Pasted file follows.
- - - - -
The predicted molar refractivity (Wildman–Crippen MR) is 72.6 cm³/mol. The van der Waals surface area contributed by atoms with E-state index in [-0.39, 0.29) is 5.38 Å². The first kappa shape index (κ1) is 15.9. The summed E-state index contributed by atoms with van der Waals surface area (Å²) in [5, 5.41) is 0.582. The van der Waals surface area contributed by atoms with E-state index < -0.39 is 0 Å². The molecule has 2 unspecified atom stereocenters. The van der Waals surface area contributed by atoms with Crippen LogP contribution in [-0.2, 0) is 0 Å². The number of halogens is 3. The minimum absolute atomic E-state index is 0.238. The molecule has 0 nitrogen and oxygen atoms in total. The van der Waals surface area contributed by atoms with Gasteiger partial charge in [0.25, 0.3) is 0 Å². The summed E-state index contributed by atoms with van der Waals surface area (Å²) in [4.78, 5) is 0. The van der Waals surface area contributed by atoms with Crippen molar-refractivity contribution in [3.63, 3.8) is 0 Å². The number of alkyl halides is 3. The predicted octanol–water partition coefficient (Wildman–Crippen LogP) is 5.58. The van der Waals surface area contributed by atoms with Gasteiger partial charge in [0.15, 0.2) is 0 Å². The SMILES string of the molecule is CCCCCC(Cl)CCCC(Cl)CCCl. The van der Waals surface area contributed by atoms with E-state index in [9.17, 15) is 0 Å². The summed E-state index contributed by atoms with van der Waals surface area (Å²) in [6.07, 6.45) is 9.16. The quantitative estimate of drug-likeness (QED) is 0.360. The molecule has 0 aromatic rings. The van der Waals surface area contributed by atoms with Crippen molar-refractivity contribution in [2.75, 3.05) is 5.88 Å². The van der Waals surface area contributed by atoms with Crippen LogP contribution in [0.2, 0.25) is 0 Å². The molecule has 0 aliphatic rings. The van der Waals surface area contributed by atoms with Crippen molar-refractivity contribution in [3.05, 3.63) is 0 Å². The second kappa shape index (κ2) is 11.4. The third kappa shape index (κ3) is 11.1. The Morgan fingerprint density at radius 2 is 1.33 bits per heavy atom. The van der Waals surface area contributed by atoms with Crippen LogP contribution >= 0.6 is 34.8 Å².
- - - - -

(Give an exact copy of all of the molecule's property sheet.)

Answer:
The predicted molar refractivity (Wildman–Crippen MR) is 72.6 cm³/mol. The van der Waals surface area contributed by atoms with E-state index in [-0.39, 0.29) is 5.38 Å². The first kappa shape index (κ1) is 15.9. The summed E-state index contributed by atoms with van der Waals surface area (Å²) in [5, 5.41) is 0.582. The van der Waals surface area contributed by atoms with E-state index < -0.39 is 0 Å². The molecule has 2 unspecified atom stereocenters. The van der Waals surface area contributed by atoms with Crippen LogP contribution in [-0.2, 0) is 0 Å². The number of halogens is 3. The minimum absolute atomic E-state index is 0.238. The molecule has 0 nitrogen and oxygen atoms in total. The van der Waals surface area contributed by atoms with Gasteiger partial charge in [0.25, 0.3) is 0 Å². The summed E-state index contributed by atoms with van der Waals surface area (Å²) in [4.78, 5) is 0. The van der Waals surface area contributed by atoms with Crippen molar-refractivity contribution in [3.63, 3.8) is 0 Å². The number of alkyl halides is 3. The predicted octanol–water partition coefficient (Wildman–Crippen LogP) is 5.58. The van der Waals surface area contributed by atoms with Gasteiger partial charge in [0.15, 0.2) is 0 Å². The SMILES string of the molecule is CCCCCC(Cl)CCCC(Cl)CCCl. The van der Waals surface area contributed by atoms with E-state index in [9.17, 15) is 0 Å². The summed E-state index contributed by atoms with van der Waals surface area (Å²) in [6.07, 6.45) is 9.16. The quantitative estimate of drug-likeness (QED) is 0.360. The molecule has 0 aromatic rings. The van der Waals surface area contributed by atoms with Crippen molar-refractivity contribution in [2.75, 3.05) is 5.88 Å². The van der Waals surface area contributed by atoms with Crippen LogP contribution in [0.2, 0.25) is 0 Å². The molecule has 0 aliphatic rings. The van der Waals surface area contributed by atoms with Crippen molar-refractivity contribution in [3.05, 3.63) is 0 Å². The second kappa shape index (κ2) is 11.4. The third kappa shape index (κ3) is 11.1. The Morgan fingerprint density at radius 2 is 1.33 bits per heavy atom. The van der Waals surface area contributed by atoms with Crippen LogP contribution >= 0.6 is 34.8 Å².